October 2-4, 2014, Leeds, United Kingdom
Organizers: David Aubin (UPMC), Yves Bouvier (Paris-Sorbonne), Patrick Garda (UPMC), Nestor Herran (UPMC), Christophe Lecuyer (UPMC), and Laura Maxim (CNRS)
Computing has important environmental ramifications. Server farms, such as those operated by Google, Facebook, and Amazon, consume enormous amounts of energy. The manufacture of computers is the source of considerable pollution. So is the disposal of computers and other digital devices. At the same time, computing, in the form of sensor networks, numerical methods, and large databases, is critical for the production of knowledge in ecology, ethology, oceanography, and other environmental sciences. It is also key for environmental remediation.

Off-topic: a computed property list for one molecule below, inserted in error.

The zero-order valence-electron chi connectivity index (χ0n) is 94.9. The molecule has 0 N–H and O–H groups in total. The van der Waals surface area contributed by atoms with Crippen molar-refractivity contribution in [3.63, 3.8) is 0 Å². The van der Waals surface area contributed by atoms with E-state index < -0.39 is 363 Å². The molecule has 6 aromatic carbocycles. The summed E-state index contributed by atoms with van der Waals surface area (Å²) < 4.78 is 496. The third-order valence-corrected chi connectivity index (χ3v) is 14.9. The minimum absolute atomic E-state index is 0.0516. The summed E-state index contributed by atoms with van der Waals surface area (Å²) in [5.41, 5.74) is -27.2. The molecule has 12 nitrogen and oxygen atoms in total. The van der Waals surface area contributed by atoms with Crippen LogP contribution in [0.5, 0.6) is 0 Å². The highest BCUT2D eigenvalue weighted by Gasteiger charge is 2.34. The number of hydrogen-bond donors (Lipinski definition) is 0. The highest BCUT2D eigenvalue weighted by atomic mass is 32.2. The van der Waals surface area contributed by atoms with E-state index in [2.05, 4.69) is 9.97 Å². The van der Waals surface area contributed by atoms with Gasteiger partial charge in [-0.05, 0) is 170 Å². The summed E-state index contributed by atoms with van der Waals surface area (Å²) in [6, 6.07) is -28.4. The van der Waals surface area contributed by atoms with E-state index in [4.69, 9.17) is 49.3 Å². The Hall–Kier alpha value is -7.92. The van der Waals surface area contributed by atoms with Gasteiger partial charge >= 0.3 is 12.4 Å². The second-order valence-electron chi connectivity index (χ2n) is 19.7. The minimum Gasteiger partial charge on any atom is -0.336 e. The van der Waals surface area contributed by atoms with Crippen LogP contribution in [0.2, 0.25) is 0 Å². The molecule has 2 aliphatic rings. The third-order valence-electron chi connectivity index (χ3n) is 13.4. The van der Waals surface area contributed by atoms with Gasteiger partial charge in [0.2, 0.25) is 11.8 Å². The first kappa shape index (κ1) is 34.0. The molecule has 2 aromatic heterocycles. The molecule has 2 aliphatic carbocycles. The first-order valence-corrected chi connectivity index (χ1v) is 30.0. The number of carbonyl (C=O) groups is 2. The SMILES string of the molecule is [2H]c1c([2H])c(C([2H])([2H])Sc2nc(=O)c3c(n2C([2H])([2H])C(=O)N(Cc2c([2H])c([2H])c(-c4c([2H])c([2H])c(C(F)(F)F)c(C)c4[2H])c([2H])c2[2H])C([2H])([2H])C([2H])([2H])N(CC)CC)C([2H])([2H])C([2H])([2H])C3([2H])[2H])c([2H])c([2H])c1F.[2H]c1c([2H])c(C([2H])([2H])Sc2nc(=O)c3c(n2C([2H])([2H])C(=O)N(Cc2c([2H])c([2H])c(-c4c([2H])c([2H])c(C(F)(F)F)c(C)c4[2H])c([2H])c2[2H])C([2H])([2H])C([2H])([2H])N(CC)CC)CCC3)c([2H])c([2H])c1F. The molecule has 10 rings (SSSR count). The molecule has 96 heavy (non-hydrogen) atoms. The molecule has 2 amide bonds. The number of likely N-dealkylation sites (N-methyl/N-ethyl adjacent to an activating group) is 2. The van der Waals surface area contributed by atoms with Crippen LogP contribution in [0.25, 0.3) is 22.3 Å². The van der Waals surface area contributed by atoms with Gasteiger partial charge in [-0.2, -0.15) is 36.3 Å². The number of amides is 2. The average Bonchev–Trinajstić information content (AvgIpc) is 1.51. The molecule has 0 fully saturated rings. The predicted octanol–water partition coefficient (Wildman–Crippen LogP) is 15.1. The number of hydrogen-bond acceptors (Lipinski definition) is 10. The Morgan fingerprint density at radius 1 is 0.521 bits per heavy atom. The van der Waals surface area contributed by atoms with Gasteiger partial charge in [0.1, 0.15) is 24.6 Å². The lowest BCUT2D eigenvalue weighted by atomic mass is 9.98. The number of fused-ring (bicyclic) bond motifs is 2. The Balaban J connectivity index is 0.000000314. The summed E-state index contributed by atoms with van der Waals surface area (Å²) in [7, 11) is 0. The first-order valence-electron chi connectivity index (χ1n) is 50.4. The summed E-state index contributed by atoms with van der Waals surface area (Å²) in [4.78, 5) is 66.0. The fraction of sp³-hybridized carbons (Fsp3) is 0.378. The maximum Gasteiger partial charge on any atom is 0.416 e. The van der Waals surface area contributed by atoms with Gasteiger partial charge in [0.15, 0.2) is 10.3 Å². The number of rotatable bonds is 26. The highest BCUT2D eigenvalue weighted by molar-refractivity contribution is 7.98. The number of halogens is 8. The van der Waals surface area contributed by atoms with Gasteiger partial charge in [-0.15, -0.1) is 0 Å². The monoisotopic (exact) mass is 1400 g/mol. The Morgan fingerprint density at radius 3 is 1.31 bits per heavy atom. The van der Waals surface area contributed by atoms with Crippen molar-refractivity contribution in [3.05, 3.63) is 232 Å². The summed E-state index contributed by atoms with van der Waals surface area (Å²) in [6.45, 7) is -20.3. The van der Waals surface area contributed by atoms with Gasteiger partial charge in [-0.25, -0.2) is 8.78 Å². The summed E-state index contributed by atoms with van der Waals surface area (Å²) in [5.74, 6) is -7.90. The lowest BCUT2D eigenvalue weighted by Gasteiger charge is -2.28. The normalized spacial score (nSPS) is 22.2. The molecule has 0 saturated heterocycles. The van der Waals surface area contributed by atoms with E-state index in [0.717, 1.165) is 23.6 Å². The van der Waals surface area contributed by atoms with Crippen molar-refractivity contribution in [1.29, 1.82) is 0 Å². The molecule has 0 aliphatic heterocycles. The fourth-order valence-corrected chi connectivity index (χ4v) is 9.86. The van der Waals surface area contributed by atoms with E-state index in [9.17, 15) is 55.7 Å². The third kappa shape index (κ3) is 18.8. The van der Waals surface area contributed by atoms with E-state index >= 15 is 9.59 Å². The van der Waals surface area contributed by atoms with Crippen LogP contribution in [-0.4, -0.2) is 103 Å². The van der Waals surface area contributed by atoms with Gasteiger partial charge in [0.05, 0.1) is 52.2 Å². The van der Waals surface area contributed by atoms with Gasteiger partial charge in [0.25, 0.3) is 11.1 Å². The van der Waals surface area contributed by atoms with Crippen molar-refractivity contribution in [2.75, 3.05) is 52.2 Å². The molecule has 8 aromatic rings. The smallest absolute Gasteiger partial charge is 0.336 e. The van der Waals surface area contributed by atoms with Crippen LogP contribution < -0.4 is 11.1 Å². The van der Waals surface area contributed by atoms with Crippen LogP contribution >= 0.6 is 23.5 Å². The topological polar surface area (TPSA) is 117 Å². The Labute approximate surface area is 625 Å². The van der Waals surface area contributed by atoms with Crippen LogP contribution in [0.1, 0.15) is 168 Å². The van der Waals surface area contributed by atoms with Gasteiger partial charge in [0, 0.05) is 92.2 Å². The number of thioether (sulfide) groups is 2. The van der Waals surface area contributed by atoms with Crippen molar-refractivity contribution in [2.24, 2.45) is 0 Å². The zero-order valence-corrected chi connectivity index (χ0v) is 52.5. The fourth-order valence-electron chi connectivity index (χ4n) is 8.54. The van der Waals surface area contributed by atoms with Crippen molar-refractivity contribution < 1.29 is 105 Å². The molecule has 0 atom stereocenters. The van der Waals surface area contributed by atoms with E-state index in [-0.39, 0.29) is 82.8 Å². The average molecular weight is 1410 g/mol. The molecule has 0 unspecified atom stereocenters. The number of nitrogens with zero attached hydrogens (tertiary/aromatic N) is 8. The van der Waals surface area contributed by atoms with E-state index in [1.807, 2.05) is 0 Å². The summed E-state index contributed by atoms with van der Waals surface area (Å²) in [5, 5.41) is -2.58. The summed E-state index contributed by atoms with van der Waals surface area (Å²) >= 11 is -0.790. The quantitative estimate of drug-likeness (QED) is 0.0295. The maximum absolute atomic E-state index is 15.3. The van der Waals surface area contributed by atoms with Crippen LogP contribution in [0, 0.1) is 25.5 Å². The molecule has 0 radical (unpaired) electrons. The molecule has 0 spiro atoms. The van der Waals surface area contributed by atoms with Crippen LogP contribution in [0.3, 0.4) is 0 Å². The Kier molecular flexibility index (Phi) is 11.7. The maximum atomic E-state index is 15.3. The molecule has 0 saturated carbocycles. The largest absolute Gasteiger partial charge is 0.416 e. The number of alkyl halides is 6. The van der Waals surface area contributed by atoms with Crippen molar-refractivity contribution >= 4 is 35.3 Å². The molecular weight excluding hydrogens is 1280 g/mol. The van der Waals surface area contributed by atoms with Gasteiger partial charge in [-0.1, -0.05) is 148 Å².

Aside from a few pioneering studies on the use of computer models in climatology and activists’ accounts of the harmful environmental effects of computer manufacturing, little is known, however, about the history of the complex interactions between computing and the environment. Critical questions remain to be answered: How did the rise of computing affect the environment in industrialized countries and in the global South? How did governments and social groups respond to the environmental impact of computing? How have digital tools been used to better understand, monitor, and control the environment?
Call for papers
To seek answers to these questions, we will convene an international workshop on computing and the environment in Banyuls-sur-Mer, France, on 2-4 October 2014. We welcome contributions addressing the following topics:
-Computing and energy
-Computing and pollution
-The use of computer-based tools in the environmantal sciences or in environmental remediation
Please send a 300-word abstract and a short CV to firstname.lastname@example.org by 10 April 2014. Notification of acceptance: May 2014. Accommodation costs and travel expenses will be covered by the organizers.
Deadline: April 10, 2014
Posted: March 05, 2014